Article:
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Korean Educators Take on e-Mission with Help from Student Interpreters

Mon Jan 7 2008


A group of 42 educators from South Korea experienced the thrill of a Challenger Learning Center® e-Mission™ today as they attended an online workshop at St. John's University in New York City.

Taking part in two distance learning scenarios offered through the Challenger Learning Center, located in the Center for Educational Technologies®, the New York teachers were assisted by two Korean high school students from The Linsly School in Wheeling, WV. Sophomore David Cho and junior Peter Lee of Linsly acted as interpreters.

Coordinating the e-Missions were Lead Flight Director Lori Flynn, who was in New York City for the missions, and e-Mission Program Assistant Director Kathleen Frank, who remained at the Wheeling facility.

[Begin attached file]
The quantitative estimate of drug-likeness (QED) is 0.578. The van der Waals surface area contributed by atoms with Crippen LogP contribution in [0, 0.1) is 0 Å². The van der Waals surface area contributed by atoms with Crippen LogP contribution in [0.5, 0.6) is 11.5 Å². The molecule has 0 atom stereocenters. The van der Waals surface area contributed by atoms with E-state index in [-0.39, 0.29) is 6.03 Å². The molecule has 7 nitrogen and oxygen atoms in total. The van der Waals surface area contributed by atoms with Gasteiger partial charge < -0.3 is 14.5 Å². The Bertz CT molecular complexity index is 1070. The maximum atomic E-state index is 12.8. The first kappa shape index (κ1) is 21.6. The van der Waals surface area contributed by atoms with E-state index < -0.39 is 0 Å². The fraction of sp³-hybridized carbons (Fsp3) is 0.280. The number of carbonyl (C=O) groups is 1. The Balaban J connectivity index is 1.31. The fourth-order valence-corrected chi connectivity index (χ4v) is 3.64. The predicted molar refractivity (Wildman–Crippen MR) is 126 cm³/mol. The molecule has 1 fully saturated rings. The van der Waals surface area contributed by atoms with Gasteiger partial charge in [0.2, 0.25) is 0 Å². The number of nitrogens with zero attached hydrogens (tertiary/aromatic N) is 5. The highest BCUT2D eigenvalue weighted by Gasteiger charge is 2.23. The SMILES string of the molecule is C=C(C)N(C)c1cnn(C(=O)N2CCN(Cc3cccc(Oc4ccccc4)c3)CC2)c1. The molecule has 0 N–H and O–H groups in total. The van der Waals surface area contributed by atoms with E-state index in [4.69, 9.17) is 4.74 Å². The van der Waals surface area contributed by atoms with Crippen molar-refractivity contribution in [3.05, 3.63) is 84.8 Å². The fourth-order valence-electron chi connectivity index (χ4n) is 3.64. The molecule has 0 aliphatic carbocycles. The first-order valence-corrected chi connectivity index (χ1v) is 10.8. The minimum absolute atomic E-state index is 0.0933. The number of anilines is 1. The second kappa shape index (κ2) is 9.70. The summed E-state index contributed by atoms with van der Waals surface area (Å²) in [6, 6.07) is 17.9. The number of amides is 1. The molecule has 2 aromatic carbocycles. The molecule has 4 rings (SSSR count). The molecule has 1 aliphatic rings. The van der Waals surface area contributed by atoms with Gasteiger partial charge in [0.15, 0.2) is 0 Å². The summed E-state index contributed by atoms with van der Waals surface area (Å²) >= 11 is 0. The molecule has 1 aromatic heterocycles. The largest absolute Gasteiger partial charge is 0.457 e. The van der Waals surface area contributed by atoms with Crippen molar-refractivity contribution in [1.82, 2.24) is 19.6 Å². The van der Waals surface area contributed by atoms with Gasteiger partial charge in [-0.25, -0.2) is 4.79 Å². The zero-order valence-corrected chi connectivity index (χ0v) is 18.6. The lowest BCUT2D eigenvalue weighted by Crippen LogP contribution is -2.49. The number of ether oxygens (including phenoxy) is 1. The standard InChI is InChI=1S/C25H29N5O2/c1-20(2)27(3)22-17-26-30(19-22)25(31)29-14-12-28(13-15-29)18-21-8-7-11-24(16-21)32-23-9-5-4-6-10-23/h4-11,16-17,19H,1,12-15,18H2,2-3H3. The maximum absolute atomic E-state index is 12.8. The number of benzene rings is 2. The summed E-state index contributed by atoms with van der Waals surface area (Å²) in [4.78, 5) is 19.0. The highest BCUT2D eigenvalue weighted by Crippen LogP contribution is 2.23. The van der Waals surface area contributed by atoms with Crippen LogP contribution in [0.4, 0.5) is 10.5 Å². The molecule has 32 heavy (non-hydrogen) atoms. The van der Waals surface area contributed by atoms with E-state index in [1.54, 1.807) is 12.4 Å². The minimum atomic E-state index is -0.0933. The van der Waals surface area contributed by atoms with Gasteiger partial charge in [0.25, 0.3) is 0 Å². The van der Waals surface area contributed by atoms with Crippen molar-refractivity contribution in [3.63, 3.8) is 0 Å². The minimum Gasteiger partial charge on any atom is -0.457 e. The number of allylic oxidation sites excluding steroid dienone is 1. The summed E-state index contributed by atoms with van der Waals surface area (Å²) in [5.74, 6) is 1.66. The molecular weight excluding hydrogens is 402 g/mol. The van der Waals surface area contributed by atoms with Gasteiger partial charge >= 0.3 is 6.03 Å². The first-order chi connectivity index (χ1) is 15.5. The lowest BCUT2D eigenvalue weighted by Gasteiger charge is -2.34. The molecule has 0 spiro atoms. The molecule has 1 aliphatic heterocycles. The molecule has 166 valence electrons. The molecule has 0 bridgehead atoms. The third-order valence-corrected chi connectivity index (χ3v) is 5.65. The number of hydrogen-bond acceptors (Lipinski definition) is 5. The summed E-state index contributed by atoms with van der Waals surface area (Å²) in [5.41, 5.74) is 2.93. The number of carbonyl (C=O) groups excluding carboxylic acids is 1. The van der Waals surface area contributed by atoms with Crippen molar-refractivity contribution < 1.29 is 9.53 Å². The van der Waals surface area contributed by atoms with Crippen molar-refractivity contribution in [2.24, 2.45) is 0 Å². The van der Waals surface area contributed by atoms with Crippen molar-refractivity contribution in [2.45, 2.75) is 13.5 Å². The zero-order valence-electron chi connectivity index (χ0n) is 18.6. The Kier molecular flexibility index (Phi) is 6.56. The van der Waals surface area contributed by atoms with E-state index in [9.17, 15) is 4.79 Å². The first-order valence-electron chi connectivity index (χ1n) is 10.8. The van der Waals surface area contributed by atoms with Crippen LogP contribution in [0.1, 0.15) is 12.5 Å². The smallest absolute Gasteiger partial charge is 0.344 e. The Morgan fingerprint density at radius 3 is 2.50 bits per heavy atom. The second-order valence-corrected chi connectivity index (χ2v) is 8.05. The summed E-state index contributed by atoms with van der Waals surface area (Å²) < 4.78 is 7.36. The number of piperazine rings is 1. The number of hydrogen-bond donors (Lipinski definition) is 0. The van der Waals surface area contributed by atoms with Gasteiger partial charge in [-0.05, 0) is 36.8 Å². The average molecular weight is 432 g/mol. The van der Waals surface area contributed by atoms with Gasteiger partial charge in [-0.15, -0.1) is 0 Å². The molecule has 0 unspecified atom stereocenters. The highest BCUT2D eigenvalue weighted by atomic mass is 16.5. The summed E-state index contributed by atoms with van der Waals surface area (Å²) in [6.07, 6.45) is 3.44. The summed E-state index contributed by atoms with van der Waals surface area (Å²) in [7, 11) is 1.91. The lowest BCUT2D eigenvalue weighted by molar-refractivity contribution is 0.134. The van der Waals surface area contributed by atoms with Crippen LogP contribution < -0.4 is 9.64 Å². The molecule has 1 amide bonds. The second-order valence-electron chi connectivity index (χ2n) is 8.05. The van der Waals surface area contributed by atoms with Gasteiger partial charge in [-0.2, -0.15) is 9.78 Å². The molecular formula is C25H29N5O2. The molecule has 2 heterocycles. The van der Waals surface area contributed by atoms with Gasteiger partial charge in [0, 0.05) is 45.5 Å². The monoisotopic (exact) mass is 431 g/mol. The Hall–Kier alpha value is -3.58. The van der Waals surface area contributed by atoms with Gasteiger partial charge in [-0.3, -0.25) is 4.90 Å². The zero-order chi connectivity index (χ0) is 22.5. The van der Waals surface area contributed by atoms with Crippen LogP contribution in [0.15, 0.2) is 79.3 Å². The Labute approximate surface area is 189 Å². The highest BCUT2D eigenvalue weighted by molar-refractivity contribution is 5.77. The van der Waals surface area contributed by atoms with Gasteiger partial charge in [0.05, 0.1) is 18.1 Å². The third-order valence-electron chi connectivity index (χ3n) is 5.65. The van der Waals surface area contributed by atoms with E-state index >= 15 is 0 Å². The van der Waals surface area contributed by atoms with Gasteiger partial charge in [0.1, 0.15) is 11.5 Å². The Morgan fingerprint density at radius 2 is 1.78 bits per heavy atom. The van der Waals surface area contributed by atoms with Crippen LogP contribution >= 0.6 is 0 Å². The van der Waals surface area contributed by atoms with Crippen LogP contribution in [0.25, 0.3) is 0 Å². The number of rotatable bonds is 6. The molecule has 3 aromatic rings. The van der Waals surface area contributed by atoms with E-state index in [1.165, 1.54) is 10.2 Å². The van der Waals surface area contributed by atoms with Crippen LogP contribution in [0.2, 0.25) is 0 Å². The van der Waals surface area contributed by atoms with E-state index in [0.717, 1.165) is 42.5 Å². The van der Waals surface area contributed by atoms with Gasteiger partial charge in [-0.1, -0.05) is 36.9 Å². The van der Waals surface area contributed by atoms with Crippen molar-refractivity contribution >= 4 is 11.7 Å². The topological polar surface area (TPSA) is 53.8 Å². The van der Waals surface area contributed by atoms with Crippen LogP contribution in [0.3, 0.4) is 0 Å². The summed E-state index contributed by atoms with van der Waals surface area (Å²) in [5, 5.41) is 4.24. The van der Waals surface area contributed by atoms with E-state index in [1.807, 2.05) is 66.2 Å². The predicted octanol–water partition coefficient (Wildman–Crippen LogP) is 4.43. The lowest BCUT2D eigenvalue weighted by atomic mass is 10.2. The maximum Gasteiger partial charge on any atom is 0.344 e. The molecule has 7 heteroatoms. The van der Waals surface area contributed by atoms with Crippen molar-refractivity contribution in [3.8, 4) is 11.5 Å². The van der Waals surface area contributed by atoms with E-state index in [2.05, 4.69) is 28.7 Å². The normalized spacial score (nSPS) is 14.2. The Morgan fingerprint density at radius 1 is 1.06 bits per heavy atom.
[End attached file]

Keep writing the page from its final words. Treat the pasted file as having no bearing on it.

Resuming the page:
In the first scenario, "Moon, Mars, and Beyond," the teachers played the role of astronauts aboard a ship bound from the moon to a base on Mars in the year 2080. They used their math skills to locate a ship lost for five days in the farthest reaches of the solar system. In the second mission, "Operation Montserrat," they had to decide how to save the residents of the small Caribbean island of Montserrat as a volcano erupted and a hurricane approached.

"This is a wonderful example of how Wheeling Jesuit University plays a small part in the global effort of science to transcend geographic boundaries and languages," Frank said. She said Challenger Learning Center e-Missions are open to anybody with videoconferencing ability and computers. They provide a unique window to the world as they enhance teamwork and critical thinking for all ages and diverse groups.

The Challenger Learning Center is one of 51 centers worldwide established by the Challenger Center for Space Science in memory of the space shuttle Challenger. More than 40,000 students fly missions each year either at the Wheeling facility or through distance learning. The Challenger Learning Center has been honored nine years for having served the most children of all the centers.